Making Sense of God: An Invitation to the Skeptical by Timothy J. Keller

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Read Making Sense of God: An Invitation to the Skeptical Online Free - We live in an age of skepticism. Our society places such faith in empirical reason, historical progress, and heartfelt emotion that it’s easy to wonder: Why should anyone believe in Christianity? What role can faith and religion play in our modern lives?

In this thoughtful and inspiring new book, pastor and New York Times bestselling author Timothy Keller invites skeptics to consider that Christianity is more relevant now than ever. As human beings, we cannot live without meaning, satisfaction, freedom, identity, justice, and hope. Christianity provides us with unsurpassed resources to meet these needs. Written for both the ardent believer and the skeptic, Making Sense of God shines a light on the profound value and importance of Christianity in our lives.

Title : Making Sense of God: An Invitation to the Skeptical
Author :
Rating :
ISBN : 0525954155
Edition Language : English
Format Type : Hardcover
Number of Pages : 320 pages


Phil rated it ★★★★☆

October 13, 2016

I’m not big on reformed theology. I’m not big on apologetics, either. Still, I really like Tim Keller. I don’t agree with everything he says, but there is much to learn from this seasoned pastor and author. Making Sense of God is an apologetic (hence the subtitle An Invitation to the Skeptical). L...

Mack rated it ★★★★★

May 31, 2017

I've joked for a long time with my believing friends that if anyone could bring me back to Christian faith, it'd be Tim Keller. While I still believed, no one did more to shape my worldview or open me up to further theological, cultural or philosophical exploration than he did. With this book—alo...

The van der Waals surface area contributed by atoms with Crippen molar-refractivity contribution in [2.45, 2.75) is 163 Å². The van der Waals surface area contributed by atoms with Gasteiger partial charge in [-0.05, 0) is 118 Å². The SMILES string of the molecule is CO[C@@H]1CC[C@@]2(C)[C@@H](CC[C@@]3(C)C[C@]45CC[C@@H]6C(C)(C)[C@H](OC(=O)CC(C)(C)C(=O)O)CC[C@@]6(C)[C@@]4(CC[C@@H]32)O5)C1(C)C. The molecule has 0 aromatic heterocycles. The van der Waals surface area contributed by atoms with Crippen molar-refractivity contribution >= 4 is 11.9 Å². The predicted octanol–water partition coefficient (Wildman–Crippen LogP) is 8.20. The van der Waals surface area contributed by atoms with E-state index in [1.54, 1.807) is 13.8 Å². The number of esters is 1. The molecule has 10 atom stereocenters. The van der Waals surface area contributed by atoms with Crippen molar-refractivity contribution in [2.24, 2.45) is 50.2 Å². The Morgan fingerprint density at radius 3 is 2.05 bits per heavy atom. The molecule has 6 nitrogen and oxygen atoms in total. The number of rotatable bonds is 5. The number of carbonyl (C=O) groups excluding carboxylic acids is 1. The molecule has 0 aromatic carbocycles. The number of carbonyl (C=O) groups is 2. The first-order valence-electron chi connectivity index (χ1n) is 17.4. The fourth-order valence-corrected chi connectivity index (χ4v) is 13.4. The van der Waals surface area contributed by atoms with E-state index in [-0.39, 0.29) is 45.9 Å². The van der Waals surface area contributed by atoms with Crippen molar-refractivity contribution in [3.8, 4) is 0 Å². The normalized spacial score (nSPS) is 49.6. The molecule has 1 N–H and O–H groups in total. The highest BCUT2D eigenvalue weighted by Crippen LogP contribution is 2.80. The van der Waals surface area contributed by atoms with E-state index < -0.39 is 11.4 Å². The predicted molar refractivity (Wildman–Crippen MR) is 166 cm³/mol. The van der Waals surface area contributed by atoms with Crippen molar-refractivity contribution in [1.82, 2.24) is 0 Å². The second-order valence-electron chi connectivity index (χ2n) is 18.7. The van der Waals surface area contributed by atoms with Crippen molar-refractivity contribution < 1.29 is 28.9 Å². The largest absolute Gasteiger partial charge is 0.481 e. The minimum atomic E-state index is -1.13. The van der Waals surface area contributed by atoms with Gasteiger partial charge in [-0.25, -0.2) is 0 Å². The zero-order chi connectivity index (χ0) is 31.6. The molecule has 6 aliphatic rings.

Lynn rated it ★★★★★

February 05, 2017

This book is such an encouragement to me as a believer to remember the riches we have in Christ, and that the Christian view of reality "makes the most sense emotionally, culturally, and rationally". Keller has a gentle, compelling way of communicating some profound truths as he takes the reader...

Dave rated it ★★★★☆

February 05, 2017

I think Making Sense of God: An Invitation to the Skeptical is Keller's best work yet. He has gone on record stating that Making Sense of God is a sort of prequel to his best selling The Reason for God. The reason he gives for such a prequel is that he felt the need to offer a well-reasoned posit...

Chazzle rated it ★★★☆☆

October 15, 2016

The book is less about apologetics than I expected, although that element is still featured. Generally, the book was "up and down" for me. Some chapters were pretty interesting and others were much less so. For me, the good parts were chapters on 1) whether it's ok to do anything you want as long...

Luke rated it ★★★☆☆

October 11, 2016

Good stuff. Not much that is new. Keller in so many ways serves as a gateway into high-level philosophers, cultural critics, and theologians. Perhaps his greatest gift as an author is making the ideas of these thought leaders accessible. This book is inherently very narrow in its focus - it is wri...

Rob rated it ★★★★☆

May 28, 2017

Tim Keller continues his run of well-researched and readable books for the seeker with an inquiring mind with this “prequel” to his excellent book “A Reason for God”. This book is a prequel because it addresses and challenges many of the background beliefs that shape the secular world view, often...

Margaret rated it ★★★★★

March 04, 2017

Highest rating and recommendation. Not sure it would convince the most skeptical of skeptics, but the rational, well-laid-out arguments will surely nudge some. Maybe more importantly, it can help believers to explain to skeptics why we believe what we do. Worthy of multiple readings (hence the 5...

Lizzie rated it ★★★★★

April 09, 2017

This book contains what I find to be the most compelling arguments for a worldview that includes the God of the Bible. It spurred me on in my faith and I will use it as a regular reference.

John rated it ★★★★★

April 12, 2017

Instead a book about making sense of God, this was more an invitation to skeptics to consider why intelligent people have found the Theistic worldview to make better sense of the big philosophical questions than a secular materialistic outlook does. Much of what he wrote seemed to be well articul...

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